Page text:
The Why #51: Why do we re-watch old movies?
By Dan Monheit 30.9.22
Ah yes, I can picture it now. There you are, Oodied up, microwave popcorn at the ready, lights dimmed, family movie night about to start. After spending almost the entire time you had allocated to watching a movie trawling through streaming apps trying to find something to watch, you’ve whittled it down to two. Well done for getting this far! Now it’s just a matter of deciding between Love Actually and that edgy new Indie film that won some big award at Sundance.
Before you can even search Rotten Tomatoes for a review, *ding ding ding* the fam have made the call. Sure, you’ve all seen it seven, maybe eight times before, but Colin Firth and Emma Thompson step up to take the gold… again.
It wasn’t exactly a ‘Sophie’s Choice’ was it? Sure, Love Actually is kind of OK, if that’s what you’re into, but shouldn’t we actually love seeing something new and different (see what I did there? Twice!)?
The Mere Exposure Effect
The Mere Exposure Effect refers to our tendency to prefer things, merely because they are familiar to us.
Research conducted by Robert Zajonc in the 1960’s demonstrated that The Mere Exposure Effect is so strong, that it even presents in newborn chicks. Zajonc played tones of two different frequencies to two different groups of fertilised, unhatched eggs. Once hatched, the tones were again played to both groups of chicks. Remarkably, each set of chicks consistently favoured the tone that they had been previously exposed to — even though the previous exposure occurred when they were still eggs!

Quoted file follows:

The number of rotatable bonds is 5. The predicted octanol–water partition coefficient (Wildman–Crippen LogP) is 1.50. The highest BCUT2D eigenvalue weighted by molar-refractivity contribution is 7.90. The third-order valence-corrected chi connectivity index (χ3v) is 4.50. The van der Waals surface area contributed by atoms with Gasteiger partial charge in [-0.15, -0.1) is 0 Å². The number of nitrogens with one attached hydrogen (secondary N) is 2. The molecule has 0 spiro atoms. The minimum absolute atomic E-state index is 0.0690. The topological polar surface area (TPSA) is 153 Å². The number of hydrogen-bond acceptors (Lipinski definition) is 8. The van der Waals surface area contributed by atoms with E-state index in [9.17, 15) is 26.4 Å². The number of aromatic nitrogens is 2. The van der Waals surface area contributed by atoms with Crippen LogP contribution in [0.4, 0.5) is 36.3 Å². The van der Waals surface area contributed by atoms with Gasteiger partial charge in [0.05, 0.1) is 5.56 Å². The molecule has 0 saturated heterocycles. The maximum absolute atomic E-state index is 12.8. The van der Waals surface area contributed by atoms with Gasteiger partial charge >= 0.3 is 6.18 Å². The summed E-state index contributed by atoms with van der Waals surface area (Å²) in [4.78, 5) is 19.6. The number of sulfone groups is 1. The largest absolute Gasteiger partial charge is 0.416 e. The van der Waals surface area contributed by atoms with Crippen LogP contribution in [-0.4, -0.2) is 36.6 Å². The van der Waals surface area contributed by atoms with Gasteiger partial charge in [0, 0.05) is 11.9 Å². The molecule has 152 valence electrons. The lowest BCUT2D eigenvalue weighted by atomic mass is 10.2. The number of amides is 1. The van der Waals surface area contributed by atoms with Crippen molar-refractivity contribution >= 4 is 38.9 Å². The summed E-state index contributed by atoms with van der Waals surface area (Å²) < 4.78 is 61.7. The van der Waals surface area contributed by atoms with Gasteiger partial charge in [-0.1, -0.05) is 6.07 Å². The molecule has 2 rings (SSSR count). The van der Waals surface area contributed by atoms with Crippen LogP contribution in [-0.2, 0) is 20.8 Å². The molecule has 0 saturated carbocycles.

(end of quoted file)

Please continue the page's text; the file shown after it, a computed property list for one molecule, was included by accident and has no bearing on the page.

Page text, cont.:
The types of ‘things’ that we can build preference for seems to know no bounds. Other experiments have demonstrated that repeated exposure is enough for us to prefer specific words, characters, paintings, pictures, faces, geometric figures, and sounds.
Stimuli that we’ve been repeatedly exposed to are easier for our brains to understand, as well as more likely to be categorised as ‘safe’. Both of these attributes are big ticks when it comes to favourability.
So back to tonight’s big decision. When it comes time to choose between a new film with fresh faces, and an ol’ faithful jammed with A listers, it’s not even a fair fight. Nostalgia, familiarity and comfort win almost every time.
Every brand can benefit from The Mere Exposure Effect, simply by turning up early, often and with brand codes front and centre. For challenger brands especially, it pays to prioritise frequency (even if this means talking to a smaller audience). One hundred people seeing your brand one hundred times is likely to create far more preference than 10,000 people seeing it once.
PS If you missed the last edition, you can still check why bands always leave their best song ’til last here.
Bad Decisions Podcast
Learn more about The Mere Exposure Effect on episode 24 of the Bad Decisions podcast.
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Check out Mumbrella’s write up on Dan’s opening keynote at the 2022 Mumbrella Automotive Marketing Summit about why creating an ‘outstanding’ customer experience is a ‘waste of time’ .